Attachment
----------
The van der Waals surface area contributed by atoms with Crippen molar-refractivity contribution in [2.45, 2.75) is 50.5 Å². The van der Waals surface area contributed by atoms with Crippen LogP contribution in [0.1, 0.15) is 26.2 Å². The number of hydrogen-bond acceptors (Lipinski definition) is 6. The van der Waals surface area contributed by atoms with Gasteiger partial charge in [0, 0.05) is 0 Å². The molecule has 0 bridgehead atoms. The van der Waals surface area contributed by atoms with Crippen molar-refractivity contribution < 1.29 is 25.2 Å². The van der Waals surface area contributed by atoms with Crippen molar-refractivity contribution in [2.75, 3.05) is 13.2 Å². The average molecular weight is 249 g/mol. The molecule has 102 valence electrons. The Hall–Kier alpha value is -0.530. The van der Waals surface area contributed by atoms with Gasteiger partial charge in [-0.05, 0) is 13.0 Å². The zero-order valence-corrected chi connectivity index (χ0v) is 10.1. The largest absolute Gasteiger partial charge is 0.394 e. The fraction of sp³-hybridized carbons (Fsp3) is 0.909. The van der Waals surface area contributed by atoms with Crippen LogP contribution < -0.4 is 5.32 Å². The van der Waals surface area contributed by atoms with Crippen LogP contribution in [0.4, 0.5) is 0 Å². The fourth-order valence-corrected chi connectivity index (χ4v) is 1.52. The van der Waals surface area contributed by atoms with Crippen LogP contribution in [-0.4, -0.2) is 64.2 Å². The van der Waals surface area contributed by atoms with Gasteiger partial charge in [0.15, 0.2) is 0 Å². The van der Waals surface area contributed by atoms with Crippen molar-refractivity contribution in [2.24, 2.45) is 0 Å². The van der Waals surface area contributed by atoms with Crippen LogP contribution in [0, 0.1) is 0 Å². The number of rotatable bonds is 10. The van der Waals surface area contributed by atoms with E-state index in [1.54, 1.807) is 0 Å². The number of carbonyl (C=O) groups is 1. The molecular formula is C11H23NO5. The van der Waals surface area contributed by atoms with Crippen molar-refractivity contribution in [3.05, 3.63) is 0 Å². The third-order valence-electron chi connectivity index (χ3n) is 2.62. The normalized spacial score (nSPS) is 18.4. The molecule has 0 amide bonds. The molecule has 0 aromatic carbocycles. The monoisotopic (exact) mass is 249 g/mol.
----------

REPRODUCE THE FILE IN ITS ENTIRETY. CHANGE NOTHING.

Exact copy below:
The van der Waals surface area contributed by atoms with Crippen molar-refractivity contribution in [2.45, 2.75) is 50.5 Å². The van der Waals surface area contributed by atoms with Crippen LogP contribution in [0.1, 0.15) is 26.2 Å². The number of hydrogen-bond acceptors (Lipinski definition) is 6. The van der Waals surface area contributed by atoms with Gasteiger partial charge in [0, 0.05) is 0 Å². The molecule has 0 bridgehead atoms. The van der Waals surface area contributed by atoms with Crippen molar-refractivity contribution < 1.29 is 25.2 Å². The van der Waals surface area contributed by atoms with Crippen molar-refractivity contribution in [2.75, 3.05) is 13.2 Å². The average molecular weight is 249 g/mol. The molecule has 102 valence electrons. The Hall–Kier alpha value is -0.530. The van der Waals surface area contributed by atoms with Gasteiger partial charge in [-0.05, 0) is 13.0 Å². The zero-order valence-corrected chi connectivity index (χ0v) is 10.1. The largest absolute Gasteiger partial charge is 0.394 e. The fraction of sp³-hybridized carbons (Fsp3) is 0.909. The van der Waals surface area contributed by atoms with Crippen LogP contribution < -0.4 is 5.32 Å². The van der Waals surface area contributed by atoms with Crippen LogP contribution in [0.4, 0.5) is 0 Å². The fourth-order valence-corrected chi connectivity index (χ4v) is 1.52. The van der Waals surface area contributed by atoms with Crippen LogP contribution in [-0.4, -0.2) is 64.2 Å². The van der Waals surface area contributed by atoms with Gasteiger partial charge in [0.15, 0.2) is 0 Å². The van der Waals surface area contributed by atoms with Crippen molar-refractivity contribution in [2.24, 2.45) is 0 Å². The van der Waals surface area contributed by atoms with Crippen LogP contribution in [0, 0.1) is 0 Å². The number of rotatable bonds is 10. The van der Waals surface area contributed by atoms with E-state index in [1.54, 1.807) is 0 Å². The number of carbonyl (C=O) groups is 1. The molecular formula is C11H23NO5. The van der Waals surface area contributed by atoms with Crippen molar-refractivity contribution in [3.05, 3.63) is 0 Å². The third-order valence-electron chi connectivity index (χ3n) is 2.62. The normalized spacial score (nSPS) is 18.4. The molecule has 0 amide bonds. The molecule has 0 aromatic carbocycles. The monoisotopic (exact) mass is 249 g/mol.